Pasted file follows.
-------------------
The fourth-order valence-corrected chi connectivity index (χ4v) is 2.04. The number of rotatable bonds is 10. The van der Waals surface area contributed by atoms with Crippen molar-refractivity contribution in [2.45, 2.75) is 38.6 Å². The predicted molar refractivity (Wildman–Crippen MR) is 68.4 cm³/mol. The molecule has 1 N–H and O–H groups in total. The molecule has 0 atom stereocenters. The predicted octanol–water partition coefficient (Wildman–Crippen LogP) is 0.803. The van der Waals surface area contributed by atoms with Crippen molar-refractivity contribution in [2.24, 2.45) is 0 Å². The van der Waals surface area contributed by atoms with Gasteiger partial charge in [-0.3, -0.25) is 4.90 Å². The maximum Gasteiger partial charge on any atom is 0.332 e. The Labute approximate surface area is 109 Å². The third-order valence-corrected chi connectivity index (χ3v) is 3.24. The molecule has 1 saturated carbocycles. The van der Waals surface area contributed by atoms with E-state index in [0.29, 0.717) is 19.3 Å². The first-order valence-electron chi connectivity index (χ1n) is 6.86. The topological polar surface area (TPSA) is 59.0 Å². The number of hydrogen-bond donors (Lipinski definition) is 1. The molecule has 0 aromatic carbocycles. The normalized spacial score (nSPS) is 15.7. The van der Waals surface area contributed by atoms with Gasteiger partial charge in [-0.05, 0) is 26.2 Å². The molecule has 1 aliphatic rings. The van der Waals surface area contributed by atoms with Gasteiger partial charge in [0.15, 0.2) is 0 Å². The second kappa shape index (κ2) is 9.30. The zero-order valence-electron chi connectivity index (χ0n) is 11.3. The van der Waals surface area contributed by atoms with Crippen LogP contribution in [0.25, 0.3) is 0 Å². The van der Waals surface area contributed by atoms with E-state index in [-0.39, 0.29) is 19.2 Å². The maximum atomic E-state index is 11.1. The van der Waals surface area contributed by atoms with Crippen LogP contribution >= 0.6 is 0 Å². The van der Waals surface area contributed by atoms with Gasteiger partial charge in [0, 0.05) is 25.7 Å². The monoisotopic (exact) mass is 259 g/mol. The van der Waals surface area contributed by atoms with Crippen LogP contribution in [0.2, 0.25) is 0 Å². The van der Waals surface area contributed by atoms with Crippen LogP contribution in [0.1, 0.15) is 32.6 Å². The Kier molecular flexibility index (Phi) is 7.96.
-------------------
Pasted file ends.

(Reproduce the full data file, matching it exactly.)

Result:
The fourth-order valence-corrected chi connectivity index (χ4v) is 2.04. The number of rotatable bonds is 10. The van der Waals surface area contributed by atoms with Crippen molar-refractivity contribution in [2.45, 2.75) is 38.6 Å². The predicted molar refractivity (Wildman–Crippen MR) is 68.4 cm³/mol. The molecule has 1 N–H and O–H groups in total. The molecule has 0 atom stereocenters. The predicted octanol–water partition coefficient (Wildman–Crippen LogP) is 0.803. The van der Waals surface area contributed by atoms with Crippen molar-refractivity contribution in [2.24, 2.45) is 0 Å². The van der Waals surface area contributed by atoms with Gasteiger partial charge in [-0.3, -0.25) is 4.90 Å². The maximum Gasteiger partial charge on any atom is 0.332 e. The Labute approximate surface area is 109 Å². The third-order valence-corrected chi connectivity index (χ3v) is 3.24. The molecule has 1 saturated carbocycles. The van der Waals surface area contributed by atoms with E-state index in [0.29, 0.717) is 19.3 Å². The first-order valence-electron chi connectivity index (χ1n) is 6.86. The topological polar surface area (TPSA) is 59.0 Å². The number of hydrogen-bond donors (Lipinski definition) is 1. The molecule has 0 aromatic carbocycles. The normalized spacial score (nSPS) is 15.7. The van der Waals surface area contributed by atoms with Gasteiger partial charge in [-0.05, 0) is 26.2 Å². The molecule has 1 aliphatic rings. The van der Waals surface area contributed by atoms with Gasteiger partial charge in [0.15, 0.2) is 0 Å². The second kappa shape index (κ2) is 9.30. The zero-order valence-electron chi connectivity index (χ0n) is 11.3. The van der Waals surface area contributed by atoms with Crippen LogP contribution in [0.25, 0.3) is 0 Å². The van der Waals surface area contributed by atoms with E-state index in [-0.39, 0.29) is 19.2 Å². The maximum atomic E-state index is 11.1. The van der Waals surface area contributed by atoms with Crippen LogP contribution >= 0.6 is 0 Å². The van der Waals surface area contributed by atoms with Gasteiger partial charge in [0, 0.05) is 25.7 Å². The monoisotopic (exact) mass is 259 g/mol. The van der Waals surface area contributed by atoms with Crippen LogP contribution in [0.2, 0.25) is 0 Å². The van der Waals surface area contributed by atoms with Crippen LogP contribution in [0.1, 0.15) is 32.6 Å². The Kier molecular flexibility index (Phi) is 7.96.